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The Sinful Visions of Father Sebastian

Roberto Bolano, By Night in Chile (New Directions, 130 pages, 2000, tr. by Chris Andrews, 2003)

I first encountered Roberto Bolano (there’s a tilda over the “n,” so it’s pronounced Bolahn-yo) as a character in the Spanish writer Javier Cercas’s unforgettable novel, Soldiers of Salamis (2001, tr. 2003). Cercas presents Bolano as a “softly-spoken, curly-haired, scruffy, unshaven Chilean” who offers the Spaniard indispensable advice about writing, advice which rescues the novel in which Cercas is stuck, the very novel that we’re reading. In Soldiers of Salamis, Cercas portrays himself as a failing novelist and struggling journalist, who is doing a series of interviews with various transplanted intellectuals, businessmen and athletes who have settled in Catalonia, the part of Spain where Cercas lives and works. Bolano, a Chilean writer, is one of the interviewees.

Cercas gives a thumbnail sketch of Bolano’s life, which included a stint as a revolutionary in Allende’s Chile in the early 1970s, prison in Pinochet’s Chile, exile in Mexico and France, travel, some complicated medical problems, and finally a rather ascetic literary life with his wife and children in a small Catalonian town. They’re having a drink at a bar and talking about Pinochet. “Naturally, I asked him what it’d been like to live through Pinochet’s coup and the fall of Allende. Naturally, he regarded me with an expression of utter boredom,” Cercas reports.

Then Bolano replies, “Like a Marx Brothers’ movie, but with corpses. Unimaginable pandemonium… Look, I’ll tell you the truth. For years I spat on Allende’s name every chance I got. I thought it was all his fault, for not giving us weapons. Now I kick myself for having said that about Allende. Fuck, the bastard thought about us as if we were his kids, you know? He didn’t want them to kill us. And if he’d let us have those guns we would have died like flies. So… I think Allende was a hero.”

“And what’s a hero?” Cercas asks.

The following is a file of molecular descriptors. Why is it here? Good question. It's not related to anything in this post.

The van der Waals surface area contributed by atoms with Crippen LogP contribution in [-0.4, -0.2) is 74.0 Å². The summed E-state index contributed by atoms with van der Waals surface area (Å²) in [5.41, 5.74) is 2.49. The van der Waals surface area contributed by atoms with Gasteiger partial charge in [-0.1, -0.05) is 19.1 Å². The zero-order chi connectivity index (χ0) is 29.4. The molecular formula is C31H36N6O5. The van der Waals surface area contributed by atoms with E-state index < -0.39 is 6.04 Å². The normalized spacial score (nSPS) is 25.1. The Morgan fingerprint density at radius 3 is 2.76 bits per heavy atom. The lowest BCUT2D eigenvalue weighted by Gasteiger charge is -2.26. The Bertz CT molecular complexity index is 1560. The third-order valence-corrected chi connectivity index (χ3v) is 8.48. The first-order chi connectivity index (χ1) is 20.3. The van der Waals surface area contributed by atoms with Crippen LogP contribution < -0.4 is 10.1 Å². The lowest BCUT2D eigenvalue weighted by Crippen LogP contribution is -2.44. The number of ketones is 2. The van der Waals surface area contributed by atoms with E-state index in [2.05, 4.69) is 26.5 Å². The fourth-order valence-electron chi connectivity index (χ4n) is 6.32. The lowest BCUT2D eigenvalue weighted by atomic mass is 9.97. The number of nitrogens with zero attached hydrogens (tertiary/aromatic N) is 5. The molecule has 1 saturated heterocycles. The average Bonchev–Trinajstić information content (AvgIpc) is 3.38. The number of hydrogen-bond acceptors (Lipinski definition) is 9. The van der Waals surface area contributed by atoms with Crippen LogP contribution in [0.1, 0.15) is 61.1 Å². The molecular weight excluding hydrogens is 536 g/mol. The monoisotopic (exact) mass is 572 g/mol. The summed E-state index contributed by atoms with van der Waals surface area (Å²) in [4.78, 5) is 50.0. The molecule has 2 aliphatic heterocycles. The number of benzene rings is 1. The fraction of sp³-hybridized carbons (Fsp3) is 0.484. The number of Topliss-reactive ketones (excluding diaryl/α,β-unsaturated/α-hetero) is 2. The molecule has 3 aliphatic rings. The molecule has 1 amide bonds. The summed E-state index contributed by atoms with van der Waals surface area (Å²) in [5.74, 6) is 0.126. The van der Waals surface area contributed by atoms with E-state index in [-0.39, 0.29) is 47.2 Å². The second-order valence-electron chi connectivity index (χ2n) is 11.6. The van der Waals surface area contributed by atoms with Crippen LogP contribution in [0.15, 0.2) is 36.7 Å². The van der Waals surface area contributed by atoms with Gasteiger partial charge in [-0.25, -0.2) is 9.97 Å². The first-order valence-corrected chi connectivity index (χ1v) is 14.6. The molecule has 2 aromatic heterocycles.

Bolano pauses, then says, “I don’t know. Someone who considers himself a hero and gets it right. Or someone who has courage and an instinct for virtue, and therefore never makes a mistake, or at least doesn’t make a mistake the one time when it matters, and therefore can’t not be a hero. Or someone, like Allende, who understands that a hero isn’t the one who kills, but the one who doesn’t kill or who lets himself get killed. I don’t know. What’s a hero to you?”

Trying to answer that question is what allows Cercas to finish Soldiers of Salamis. One of the many interesting things about Cercas’s novel, which is nonetheless “a true tale,” is the way Cercas plays with fictional and real persons. (In that sense, Soldiers of Salamis bears some affinity to Mario Vargas Llosa’s The Storyteller, another masterpiece.) When, upon finishing Cercas’s book, I asked my Spanish-language-novel mentor, Alberto Manguel, who was fictional and who was real in the book, I was reassured to learn that Bolano was a real person, although I’d never read any of his work, or indeed even heard of him until I ran into him in the pages of Cercas’s writing.

Then, by sad coincidence, a couple of months later, in July 2003, I read in a newspaper that Roberto Bolano had died, at age 50, of liver failure, in Barcelona, and I felt that little stab of grief one feels when mortality assaults an acquaintance, an acquaintance whom I’d never met but who nonetheless I’d become fond of in the pages of a fiction. When, by further coincidence, I learned that a novel by Bolano had been translated into English, I immediately read it.